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Dec 9, 2019
Central Indiana
Thanks for the welcome - I added my location. We're in central Indiana.

I'd read the info you put on multiple threads. Our coop is actually in a corner of our barn. The "pen" the pullets are in is actually an old chicken tractor I'd used to raise meat birds. It's 8'x8' as well, but only 1.5' tall, and they've definitely gotten antsy about not being able to jump/fly. (understandably) We added goats to our homestead this summer, which means the goat pen and all their hay is now taking up a big chunk of space in our little barn. Shuffling everyone back and forth sounds a bit overwhelming, to be honest. There are a lot of changes going on in our home as well, so yeah, I'm a bit frazzled already. This felt like it'd be easy to do over time when I got these chicks, but now...not so much. (I asked for 5 pullets along with my order of meat bird chicks. Somehow I also got cockerel.)


May 6, 2018
Don’t feel bad for your setup— crap happens. Are the two flocks the same age, or are the original group older/younger? They’re unlikely to act nice, but I have had luck integrating younger groups of pullets (and one rooster) by just policing them. If a bird is getting ganged up on, I take the bird away from the rest and put it down somewhere else. At night, I put each bird up on a perch and stand there for a minute, moving birds when they fight. If you can section off a part of the run for the newcomers, feed them and lock them in for about ten minutes in the morning and then let them out, it gives them time to eat without the old hens chasing them off. My birds free range, so when the established flock leaves the run (they hop the fence) the new birds have free reign over the run, until birds head back in to lay eggs, grab a drink or bite & leave again.

AllenK RGV

Chicken Addict
Premium member
Jul 23, 2017
Deep South Texas Laureles,TX 10A
Current coop for the newbies is a chicken tractor? Does it no longer have wheels to move? A tractor is a good solution to the look but don't touch, also, they all have down lined coats provided they can stay dry I wouldn't stress the elements for them just the frozen water aspect would require monitoring. I would move the tractor right up next to the existing coop and run. I wouldn't stress the small head space battery hens have it much much worse.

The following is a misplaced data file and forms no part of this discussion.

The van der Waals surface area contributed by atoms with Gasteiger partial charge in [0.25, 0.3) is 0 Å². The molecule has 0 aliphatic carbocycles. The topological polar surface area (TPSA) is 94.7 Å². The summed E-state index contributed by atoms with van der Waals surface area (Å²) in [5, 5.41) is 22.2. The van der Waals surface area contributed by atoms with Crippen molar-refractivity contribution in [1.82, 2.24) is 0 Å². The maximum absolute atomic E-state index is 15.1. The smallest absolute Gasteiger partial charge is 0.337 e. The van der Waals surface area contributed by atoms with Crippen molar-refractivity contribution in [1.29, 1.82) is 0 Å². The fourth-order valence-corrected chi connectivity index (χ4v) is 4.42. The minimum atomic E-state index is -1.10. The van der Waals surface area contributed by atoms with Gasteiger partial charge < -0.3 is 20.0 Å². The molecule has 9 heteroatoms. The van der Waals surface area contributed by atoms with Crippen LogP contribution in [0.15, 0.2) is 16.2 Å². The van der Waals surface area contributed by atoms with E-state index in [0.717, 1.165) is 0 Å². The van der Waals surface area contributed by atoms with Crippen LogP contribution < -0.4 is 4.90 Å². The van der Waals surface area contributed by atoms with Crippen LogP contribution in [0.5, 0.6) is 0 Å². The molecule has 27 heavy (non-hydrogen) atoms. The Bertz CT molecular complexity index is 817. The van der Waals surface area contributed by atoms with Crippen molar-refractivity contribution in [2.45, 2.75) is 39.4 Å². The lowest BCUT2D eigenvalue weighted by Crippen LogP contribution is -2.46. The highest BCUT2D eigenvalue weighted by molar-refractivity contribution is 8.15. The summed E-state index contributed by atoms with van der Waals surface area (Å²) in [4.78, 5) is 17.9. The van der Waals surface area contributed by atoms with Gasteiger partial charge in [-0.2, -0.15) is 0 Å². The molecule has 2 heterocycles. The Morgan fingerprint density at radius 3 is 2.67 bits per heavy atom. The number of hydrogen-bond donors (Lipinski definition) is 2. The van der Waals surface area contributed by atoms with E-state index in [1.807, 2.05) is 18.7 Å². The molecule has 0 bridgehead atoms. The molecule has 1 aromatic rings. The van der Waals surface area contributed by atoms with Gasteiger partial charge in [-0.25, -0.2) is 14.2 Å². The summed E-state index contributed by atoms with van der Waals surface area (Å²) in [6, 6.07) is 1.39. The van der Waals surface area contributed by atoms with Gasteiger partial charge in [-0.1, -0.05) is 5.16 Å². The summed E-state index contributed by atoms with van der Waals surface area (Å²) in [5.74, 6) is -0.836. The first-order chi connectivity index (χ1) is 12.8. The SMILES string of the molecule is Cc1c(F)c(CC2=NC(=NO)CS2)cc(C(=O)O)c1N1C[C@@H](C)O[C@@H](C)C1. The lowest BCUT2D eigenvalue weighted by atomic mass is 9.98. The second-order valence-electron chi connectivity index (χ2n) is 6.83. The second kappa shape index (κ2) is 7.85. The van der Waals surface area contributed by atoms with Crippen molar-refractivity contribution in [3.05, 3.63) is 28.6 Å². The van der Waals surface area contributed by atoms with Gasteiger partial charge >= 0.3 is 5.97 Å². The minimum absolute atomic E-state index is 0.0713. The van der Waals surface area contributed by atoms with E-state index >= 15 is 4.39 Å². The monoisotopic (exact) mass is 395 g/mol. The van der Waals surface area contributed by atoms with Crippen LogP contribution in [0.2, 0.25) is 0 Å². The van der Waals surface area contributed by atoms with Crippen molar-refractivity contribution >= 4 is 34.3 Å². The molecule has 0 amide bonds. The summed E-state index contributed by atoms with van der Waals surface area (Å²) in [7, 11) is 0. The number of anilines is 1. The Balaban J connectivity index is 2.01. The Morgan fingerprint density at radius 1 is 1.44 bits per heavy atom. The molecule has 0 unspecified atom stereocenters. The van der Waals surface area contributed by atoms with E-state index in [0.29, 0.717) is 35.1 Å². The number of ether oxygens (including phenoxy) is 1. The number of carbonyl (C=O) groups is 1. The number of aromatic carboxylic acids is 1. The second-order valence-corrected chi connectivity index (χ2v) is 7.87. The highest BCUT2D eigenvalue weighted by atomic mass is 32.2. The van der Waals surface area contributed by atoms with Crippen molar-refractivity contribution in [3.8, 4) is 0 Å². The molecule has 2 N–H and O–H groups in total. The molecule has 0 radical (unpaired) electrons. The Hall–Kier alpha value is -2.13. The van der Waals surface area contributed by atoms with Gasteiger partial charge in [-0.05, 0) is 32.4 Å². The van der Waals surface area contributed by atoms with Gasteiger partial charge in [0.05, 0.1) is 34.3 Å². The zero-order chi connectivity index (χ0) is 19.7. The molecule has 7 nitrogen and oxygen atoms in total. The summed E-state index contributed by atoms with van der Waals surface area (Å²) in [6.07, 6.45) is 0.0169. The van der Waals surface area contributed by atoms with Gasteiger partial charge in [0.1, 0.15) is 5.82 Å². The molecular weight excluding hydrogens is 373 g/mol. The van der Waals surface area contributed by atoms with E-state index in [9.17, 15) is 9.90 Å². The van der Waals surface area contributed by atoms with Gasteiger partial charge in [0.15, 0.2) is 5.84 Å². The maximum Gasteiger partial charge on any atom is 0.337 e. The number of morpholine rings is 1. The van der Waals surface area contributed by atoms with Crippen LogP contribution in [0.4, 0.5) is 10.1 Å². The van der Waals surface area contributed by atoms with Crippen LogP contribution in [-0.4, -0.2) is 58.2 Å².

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Free Ranging
Feb 2, 2009
Southeast Louisiana
Hi, welcome to the forum. Glad you joined.

It would be nice if you had more room and a different set-up but most of us don't have ideal conditions either. You have to work with what you have. And it doesn't do you any good to talk about what you could have done in the past, point forward is all that matters. And don't feel that you are doomed to failure. Often integration goes much smoother than you visualize, though it can occasionally go bad.

My mature flock does not always want to beat the snot out of my pullets or cockerels. It is possible you may have one or more adults that should be renamed Attila the Hen, one that will relentlessly attack, but not all hens are like that. Practically all will show that they outrank the immature adolescents but generally the younger ones quickly learn to avoid the adults pretty quickly. That is where your issue most likely comes in. They won't have a lot of room to easily avoid the older. If you can come up with a way to increase their space, either in the coop or the run, great. If not, what can you do to improve the quality of the room you do have?